Akari Swiss Bakery | Nozawa Onsen

Tonkichi – this was the nearest Japanese restaurant to our accommodation and we loved it so much we went twice. The speciality is Okonimiyaki (Japanese savoury pancakes) but we also ordered all our other favourite Japanese bites to share. 

Tonkichi | Nozawa Onsen

Tonkichi | Nozawa Onsen

Hamacho Sushi – somehow we arrived at just the right time to get a table at this small restaurant, the only sushi restaurant in the village. I’ll let the photo do the talking but this was seriously some of the best I’ve ever had.

Hamacho Sushi | Nozawa Onsen | Japan

Haus St Anton – Nozawa’s sister village is St Anton in Austria and you definitely feel that connection in this here. You’ll find All Press coffee, home-crafted jams from local produce, mulled wine and Oyaki dumplings, freshly cooked just outside on the main street.

Haus St Anton Oyaki dumplings

Sakai – we didn’t have a reservation here but lucked it and had one of the best Japanese meals of the trip. It was extremely good value, tasty and served on exquisite Japanese ceramics. Dining at Sakai felt like being invited into the couple’s home.

Sakai | Nozawa Onsen

Kongo Night Market – new to Nozawa, these indoor markets provided a great venue for our last night out all together. Everyone could order their food and drink downstairs and we had plenty of room for 22 upstairs (do pre-book the space though). The tables had barbecues on top for cooking your own meat choices. So delicious. Somehow, the husband thought Sake would be a good idea.

Sake | Kongo Night Markets | Nozawa Onsen

Heaven Karaoke bar – while we didn’t book a booth, the adults did have a fun night here drinking beers and Chilean white wine. I may or may not have sung like I was in a karaoke booth because their playlist was that fun.

Mount Dock Gondala Cafe – based just below the Nagasaka gondola was the meeting point for our lessons and the spot where I found the best coffee in town. Drinking it outside in the snow made it all the better.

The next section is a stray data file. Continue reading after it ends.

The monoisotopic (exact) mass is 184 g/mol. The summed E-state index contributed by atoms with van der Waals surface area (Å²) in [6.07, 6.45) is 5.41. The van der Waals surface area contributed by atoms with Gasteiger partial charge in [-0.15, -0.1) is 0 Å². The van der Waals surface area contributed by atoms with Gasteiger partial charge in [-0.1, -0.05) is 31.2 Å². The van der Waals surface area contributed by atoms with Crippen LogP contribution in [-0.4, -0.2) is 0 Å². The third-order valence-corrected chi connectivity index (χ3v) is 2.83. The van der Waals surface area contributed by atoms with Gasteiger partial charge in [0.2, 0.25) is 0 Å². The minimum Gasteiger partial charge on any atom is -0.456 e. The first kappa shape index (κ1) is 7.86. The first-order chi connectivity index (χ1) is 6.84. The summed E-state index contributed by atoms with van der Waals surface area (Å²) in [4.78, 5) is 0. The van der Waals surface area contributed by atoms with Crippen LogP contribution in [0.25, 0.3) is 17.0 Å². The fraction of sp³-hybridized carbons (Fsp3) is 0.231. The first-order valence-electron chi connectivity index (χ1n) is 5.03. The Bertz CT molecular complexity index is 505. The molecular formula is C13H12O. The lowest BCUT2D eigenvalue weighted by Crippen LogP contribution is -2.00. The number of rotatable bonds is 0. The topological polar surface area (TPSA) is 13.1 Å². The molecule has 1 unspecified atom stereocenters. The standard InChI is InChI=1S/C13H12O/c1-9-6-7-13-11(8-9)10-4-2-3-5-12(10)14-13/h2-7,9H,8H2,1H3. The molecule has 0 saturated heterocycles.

Mount Dock cafe, Nozawa Onsen

Buna – this was our regular lunch time stop on the mountain. It’s about half-way down the Paradise run and we’d been told by many that the hot chocolates there were worth the stop alone. I can vouch for said hot chocolates. Make sure you go the whipped cream. You’ve worked for it, after all! HAH. We also loved the curry, noodle bowls and the don.

Buna hot chocolates | Nozawa Onsen

What to do when not on the slopes

Walk through the village

We did the first of many village walks on our arrival as we had time to kill before check-in. It’s when we fell in love with the village, its Sunday afternoon quiet and calm. We also had to get the youngest to his physio appointment! On other walks, we found the cooking onsen and plenty of Dosojin statues.

Nozawa Onsen Village | Japan

The Cooking Onsen | Nozawa Onsen

 Dosojin statues | Nozawa Onsen | Japan


There are plenty of segregated public and private onsens in Nozawa but if you’d like to onsen as a couple or family, pack your swimsuits and head to Sparena where you can onsen outdoors, which was a fantastic experience in itself. One of the outdoor pools is 36.5 degrees; one is 41 degrees. Remember to take off any silver jewellery before you hop in as it will tarnish from the sulphur.

Sparena | Nozawa Onsen | Japan

Sparena | Nozawa Onsen | Japan

Take a Snow Monkeys tour